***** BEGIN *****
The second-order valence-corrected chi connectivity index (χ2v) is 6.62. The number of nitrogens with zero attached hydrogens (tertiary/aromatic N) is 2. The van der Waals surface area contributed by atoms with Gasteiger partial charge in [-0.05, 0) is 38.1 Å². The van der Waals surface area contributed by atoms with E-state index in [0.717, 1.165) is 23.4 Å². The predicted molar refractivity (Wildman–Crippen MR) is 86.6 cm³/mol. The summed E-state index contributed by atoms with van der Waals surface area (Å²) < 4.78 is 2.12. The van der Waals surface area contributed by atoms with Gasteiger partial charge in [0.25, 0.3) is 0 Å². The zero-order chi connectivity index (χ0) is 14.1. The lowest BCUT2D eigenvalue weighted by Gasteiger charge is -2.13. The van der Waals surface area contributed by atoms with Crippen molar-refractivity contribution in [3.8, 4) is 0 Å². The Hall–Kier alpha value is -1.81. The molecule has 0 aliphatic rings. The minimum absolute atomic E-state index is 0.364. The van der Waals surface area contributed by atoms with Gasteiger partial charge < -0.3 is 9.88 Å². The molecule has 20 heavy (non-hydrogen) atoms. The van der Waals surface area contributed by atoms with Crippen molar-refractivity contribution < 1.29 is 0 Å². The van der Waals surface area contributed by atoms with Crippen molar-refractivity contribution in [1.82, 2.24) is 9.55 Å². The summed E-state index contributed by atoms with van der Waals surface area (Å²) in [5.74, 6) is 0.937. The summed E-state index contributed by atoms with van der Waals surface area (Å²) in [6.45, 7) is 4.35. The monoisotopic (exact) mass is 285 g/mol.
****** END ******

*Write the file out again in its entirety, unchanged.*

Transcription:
The second-order valence-corrected chi connectivity index (χ2v) is 6.62. The number of nitrogens with zero attached hydrogens (tertiary/aromatic N) is 2. The van der Waals surface area contributed by atoms with Gasteiger partial charge in [-0.05, 0) is 38.1 Å². The van der Waals surface area contributed by atoms with E-state index in [0.717, 1.165) is 23.4 Å². The predicted molar refractivity (Wildman–Crippen MR) is 86.6 cm³/mol. The summed E-state index contributed by atoms with van der Waals surface area (Å²) < 4.78 is 2.12. The van der Waals surface area contributed by atoms with Gasteiger partial charge in [0.25, 0.3) is 0 Å². The zero-order chi connectivity index (χ0) is 14.1. The lowest BCUT2D eigenvalue weighted by Gasteiger charge is -2.13. The van der Waals surface area contributed by atoms with Crippen molar-refractivity contribution in [3.8, 4) is 0 Å². The Hall–Kier alpha value is -1.81. The molecule has 0 aliphatic rings. The minimum absolute atomic E-state index is 0.364. The van der Waals surface area contributed by atoms with Gasteiger partial charge < -0.3 is 9.88 Å². The molecule has 20 heavy (non-hydrogen) atoms. The van der Waals surface area contributed by atoms with Crippen molar-refractivity contribution < 1.29 is 0 Å². The van der Waals surface area contributed by atoms with Crippen molar-refractivity contribution in [1.82, 2.24) is 9.55 Å². The summed E-state index contributed by atoms with van der Waals surface area (Å²) in [5.74, 6) is 0.937. The summed E-state index contributed by atoms with van der Waals surface area (Å²) in [6.45, 7) is 4.35. The monoisotopic (exact) mass is 285 g/mol.